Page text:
Hoof care is an essential part of owning a horse, whether you just do regularly trimming or get your horse shod, you will notice different types of horseshoes. To an inexperienced eye, all horseshoes look the same. However, that’s not the case.
What Is A Horseshoe?
A horseshoe is a metal plate in the shape of a ‘U’ that goes on the underside of the hoof. The basic purpose of the shoe is to protect the hoof from various rough surfaces. Some types of modern horseshoes also provide support of the hoof for certain health conditions.
Horse Shoe History
To get a good understanding of horseshoes, knowing a little bit about their history will help learn the differences. The earliest historical records about horseshoes come from the Roman poet Catullus in the 1st century B.C. The earliest horseshoes are not metal but natural materials.
These early shoes were made with plants or leather. The Romans called these shoe hipposandals. However, in Asia, the people also used woven plants as shoes on their horses.
The first metal horseshoes arrived in the 6th or 7th century in Northern Europe. The wet and cold environment did not suit natural shoes, and the horses needed a way to grip this type of ground.
As people integrated horses more and more into life, they discovered that their hooves would break or crack. To combat this and prolong the comfortable use of these horses, the horseshoe was born.
Over the next centuries, the horseshoe changes as knowledge of the hoof increased. The shape and design varied depending on the purpose, such as war, work, or transport. As horse riding became increasingly popular in the early 20th century, the horseshoe market exploded.
Common Types Of Horseshoes
There are several types of horses commonly seen, each with a specific purpose. Horseshoes are handmade from scratch, or the farrier can adjust a pre-made shoe. Here will introduce you to these.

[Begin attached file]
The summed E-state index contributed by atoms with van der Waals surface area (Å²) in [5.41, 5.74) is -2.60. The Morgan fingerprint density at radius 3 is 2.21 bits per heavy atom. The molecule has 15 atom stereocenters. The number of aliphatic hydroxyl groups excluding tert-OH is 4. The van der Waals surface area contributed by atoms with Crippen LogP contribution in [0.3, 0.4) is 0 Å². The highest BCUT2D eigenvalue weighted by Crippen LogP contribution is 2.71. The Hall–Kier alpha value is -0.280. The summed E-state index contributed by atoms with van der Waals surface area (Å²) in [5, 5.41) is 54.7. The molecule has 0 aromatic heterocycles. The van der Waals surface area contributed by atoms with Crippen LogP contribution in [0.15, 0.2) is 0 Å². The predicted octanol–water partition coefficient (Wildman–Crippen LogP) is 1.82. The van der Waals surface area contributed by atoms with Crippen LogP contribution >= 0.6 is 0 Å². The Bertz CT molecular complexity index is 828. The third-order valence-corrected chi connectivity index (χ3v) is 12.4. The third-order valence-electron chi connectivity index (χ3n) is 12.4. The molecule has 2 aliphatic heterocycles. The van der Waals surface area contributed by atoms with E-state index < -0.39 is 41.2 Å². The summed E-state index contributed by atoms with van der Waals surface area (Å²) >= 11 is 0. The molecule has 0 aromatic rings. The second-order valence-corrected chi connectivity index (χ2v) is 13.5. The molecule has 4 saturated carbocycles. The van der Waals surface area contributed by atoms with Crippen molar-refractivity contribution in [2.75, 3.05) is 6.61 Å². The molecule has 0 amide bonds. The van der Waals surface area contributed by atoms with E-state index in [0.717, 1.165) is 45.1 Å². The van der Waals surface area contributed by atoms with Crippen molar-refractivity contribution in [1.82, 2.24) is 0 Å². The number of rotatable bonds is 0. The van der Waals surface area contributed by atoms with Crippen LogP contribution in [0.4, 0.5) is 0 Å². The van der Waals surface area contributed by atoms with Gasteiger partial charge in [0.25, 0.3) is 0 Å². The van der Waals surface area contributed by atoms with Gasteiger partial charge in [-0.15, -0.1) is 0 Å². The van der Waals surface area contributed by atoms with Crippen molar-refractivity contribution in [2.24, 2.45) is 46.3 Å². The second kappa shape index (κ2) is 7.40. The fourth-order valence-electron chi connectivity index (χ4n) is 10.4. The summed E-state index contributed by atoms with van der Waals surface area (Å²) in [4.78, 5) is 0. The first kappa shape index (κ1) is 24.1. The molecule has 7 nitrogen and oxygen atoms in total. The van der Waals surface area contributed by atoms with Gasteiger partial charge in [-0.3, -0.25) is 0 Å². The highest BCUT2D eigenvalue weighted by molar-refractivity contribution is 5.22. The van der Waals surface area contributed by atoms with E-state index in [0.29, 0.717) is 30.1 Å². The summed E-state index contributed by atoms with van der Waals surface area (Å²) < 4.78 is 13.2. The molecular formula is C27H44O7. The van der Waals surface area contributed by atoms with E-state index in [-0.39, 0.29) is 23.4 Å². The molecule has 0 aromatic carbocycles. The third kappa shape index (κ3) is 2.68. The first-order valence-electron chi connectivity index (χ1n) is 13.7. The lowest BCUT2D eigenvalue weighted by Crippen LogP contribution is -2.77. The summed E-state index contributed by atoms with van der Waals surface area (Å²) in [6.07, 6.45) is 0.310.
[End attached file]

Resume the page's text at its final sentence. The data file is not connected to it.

A regular horseshoe is a kind you will see the most often. Most of these shoes are pre-made a fit to an individual horse’s hoof with some minor adjustments. This basic shoe is for a normal hoof.
It provides support, and many horses will only ever need this type of horseshoes.
A rim horseshoe is pretty much the same as a regular shoe. The only difference is the depth of the groove runs along the center of the shoe. This groove helps give the horse a better grip.
It is a popular shoe option for equestrian activities that require quick turns and working at speed.
A bar horseshoe is fully enclosed. You will see the regular ‘U’ shape, and instead of a gap at the heel end of the shoe is a metal bar. There are two types of bars shoes, a straight bar, and an egg bar.
Both types of bar shoes provide support to the horse’s heel, leg, and the back of the hoof. You might also see a bar shoe on a horse that has a hoof injury that requires extra help holding the foot together.
An egg bar shoe is curved and not straight across under the heel. It provides more support than a straight bar horseshoe. This is because the bar extends past the heel of the hoof.
Horses with navicular require a special type of shoeing. Watch farrier shoes and explain how this type of horse is shod.
Heart Bar Horse Shoe
The heart bar is similar to other types of bar shoes. In addition to the bar across the heal, it also has a metal plate the covers the frog. This is a specialized shoe that is put on horses that need a lot of support, such as those with laminitis. Most of the time this shoe is also put on with packing or pads to give the horse extra comfort.
Bar shoes can restrict the hoof’s elasticity, are heavier, and are easier for the horse to accidentally pull off. So even though they provide more support, you should only use them if necessary.
Racing plates are aluminum instead of steel. This makes the shoes much lighter, but far less durable. A racing plate is the same shape as a rim shoe.
Racehorses wear these shoes in a race, as they allow the horse the most freedom to move their feet quickly. They only last for a few days before they need changing.
Horseshoe Types Conclusion
The majority of horses will wear normal shoes. Sometimes the farrier will add plastic or gel pads to provide a little more protection. A skilled farrier will know if your horse needs a different type of shoe and can advise you on general hoof care.